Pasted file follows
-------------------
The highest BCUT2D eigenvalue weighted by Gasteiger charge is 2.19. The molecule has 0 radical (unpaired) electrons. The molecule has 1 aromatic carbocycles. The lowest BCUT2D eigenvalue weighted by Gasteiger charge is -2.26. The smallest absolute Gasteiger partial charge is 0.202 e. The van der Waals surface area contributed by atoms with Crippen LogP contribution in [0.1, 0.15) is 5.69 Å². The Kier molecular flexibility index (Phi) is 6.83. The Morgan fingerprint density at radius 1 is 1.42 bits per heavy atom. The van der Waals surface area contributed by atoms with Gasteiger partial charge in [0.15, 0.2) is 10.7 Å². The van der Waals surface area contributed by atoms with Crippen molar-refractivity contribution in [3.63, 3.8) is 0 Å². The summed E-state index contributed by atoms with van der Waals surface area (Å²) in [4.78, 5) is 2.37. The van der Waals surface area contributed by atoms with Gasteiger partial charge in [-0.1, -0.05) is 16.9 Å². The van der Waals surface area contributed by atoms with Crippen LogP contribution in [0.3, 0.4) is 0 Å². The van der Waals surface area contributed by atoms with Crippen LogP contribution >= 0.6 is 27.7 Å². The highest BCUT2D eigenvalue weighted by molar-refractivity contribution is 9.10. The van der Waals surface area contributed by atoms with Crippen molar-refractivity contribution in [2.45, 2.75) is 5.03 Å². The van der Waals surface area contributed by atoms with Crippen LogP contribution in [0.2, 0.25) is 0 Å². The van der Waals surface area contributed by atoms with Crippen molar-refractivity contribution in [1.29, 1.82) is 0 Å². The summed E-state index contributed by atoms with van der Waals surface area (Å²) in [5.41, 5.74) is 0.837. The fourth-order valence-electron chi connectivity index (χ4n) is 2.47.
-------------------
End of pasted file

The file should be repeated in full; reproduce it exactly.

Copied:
The highest BCUT2D eigenvalue weighted by Gasteiger charge is 2.19. The molecule has 0 radical (unpaired) electrons. The molecule has 1 aromatic carbocycles. The lowest BCUT2D eigenvalue weighted by Gasteiger charge is -2.26. The smallest absolute Gasteiger partial charge is 0.202 e. The van der Waals surface area contributed by atoms with Crippen LogP contribution in [0.1, 0.15) is 5.69 Å². The Kier molecular flexibility index (Phi) is 6.83. The Morgan fingerprint density at radius 1 is 1.42 bits per heavy atom. The van der Waals surface area contributed by atoms with Gasteiger partial charge in [0.15, 0.2) is 10.7 Å². The van der Waals surface area contributed by atoms with Crippen molar-refractivity contribution in [3.63, 3.8) is 0 Å². The summed E-state index contributed by atoms with van der Waals surface area (Å²) in [4.78, 5) is 2.37. The van der Waals surface area contributed by atoms with Gasteiger partial charge in [-0.1, -0.05) is 16.9 Å². The van der Waals surface area contributed by atoms with Crippen LogP contribution in [0.3, 0.4) is 0 Å². The van der Waals surface area contributed by atoms with Crippen LogP contribution >= 0.6 is 27.7 Å². The highest BCUT2D eigenvalue weighted by molar-refractivity contribution is 9.10. The van der Waals surface area contributed by atoms with Crippen molar-refractivity contribution in [2.45, 2.75) is 5.03 Å². The van der Waals surface area contributed by atoms with Crippen LogP contribution in [0.2, 0.25) is 0 Å². The van der Waals surface area contributed by atoms with Crippen molar-refractivity contribution in [1.29, 1.82) is 0 Å². The summed E-state index contributed by atoms with van der Waals surface area (Å²) in [5.41, 5.74) is 0.837. The fourth-order valence-electron chi connectivity index (χ4n) is 2.47.